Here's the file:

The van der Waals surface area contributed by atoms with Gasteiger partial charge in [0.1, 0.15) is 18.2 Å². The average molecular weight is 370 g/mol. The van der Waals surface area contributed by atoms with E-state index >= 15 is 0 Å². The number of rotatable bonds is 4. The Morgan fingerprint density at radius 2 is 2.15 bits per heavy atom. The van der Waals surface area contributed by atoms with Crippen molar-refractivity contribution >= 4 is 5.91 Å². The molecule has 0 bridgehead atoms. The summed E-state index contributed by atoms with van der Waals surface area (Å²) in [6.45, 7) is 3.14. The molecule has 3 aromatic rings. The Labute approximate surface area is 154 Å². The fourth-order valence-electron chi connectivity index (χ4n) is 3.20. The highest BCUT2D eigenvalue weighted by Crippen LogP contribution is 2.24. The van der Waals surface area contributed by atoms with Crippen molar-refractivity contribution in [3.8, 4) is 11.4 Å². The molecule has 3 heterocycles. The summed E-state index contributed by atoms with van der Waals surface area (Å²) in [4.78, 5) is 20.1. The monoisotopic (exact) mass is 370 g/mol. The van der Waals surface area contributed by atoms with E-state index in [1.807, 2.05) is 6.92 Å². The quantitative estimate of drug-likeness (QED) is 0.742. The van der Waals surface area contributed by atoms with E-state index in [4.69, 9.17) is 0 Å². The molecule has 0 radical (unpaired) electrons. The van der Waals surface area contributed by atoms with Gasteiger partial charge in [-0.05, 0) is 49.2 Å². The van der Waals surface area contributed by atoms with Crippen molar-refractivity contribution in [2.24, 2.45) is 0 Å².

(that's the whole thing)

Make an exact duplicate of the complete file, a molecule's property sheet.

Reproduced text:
The van der Waals surface area contributed by atoms with Gasteiger partial charge in [0.1, 0.15) is 18.2 Å². The average molecular weight is 370 g/mol. The van der Waals surface area contributed by atoms with E-state index >= 15 is 0 Å². The number of rotatable bonds is 4. The Morgan fingerprint density at radius 2 is 2.15 bits per heavy atom. The van der Waals surface area contributed by atoms with Crippen molar-refractivity contribution >= 4 is 5.91 Å². The molecule has 0 bridgehead atoms. The summed E-state index contributed by atoms with van der Waals surface area (Å²) in [6.45, 7) is 3.14. The molecule has 3 aromatic rings. The Labute approximate surface area is 154 Å². The fourth-order valence-electron chi connectivity index (χ4n) is 3.20. The highest BCUT2D eigenvalue weighted by Crippen LogP contribution is 2.24. The van der Waals surface area contributed by atoms with Crippen molar-refractivity contribution in [3.8, 4) is 11.4 Å². The molecule has 3 heterocycles. The summed E-state index contributed by atoms with van der Waals surface area (Å²) in [4.78, 5) is 20.1. The monoisotopic (exact) mass is 370 g/mol. The van der Waals surface area contributed by atoms with E-state index in [1.807, 2.05) is 6.92 Å². The quantitative estimate of drug-likeness (QED) is 0.742. The van der Waals surface area contributed by atoms with E-state index in [4.69, 9.17) is 0 Å². The molecule has 0 radical (unpaired) electrons. The van der Waals surface area contributed by atoms with Gasteiger partial charge in [-0.05, 0) is 49.2 Å². The van der Waals surface area contributed by atoms with Crippen molar-refractivity contribution in [2.24, 2.45) is 0 Å².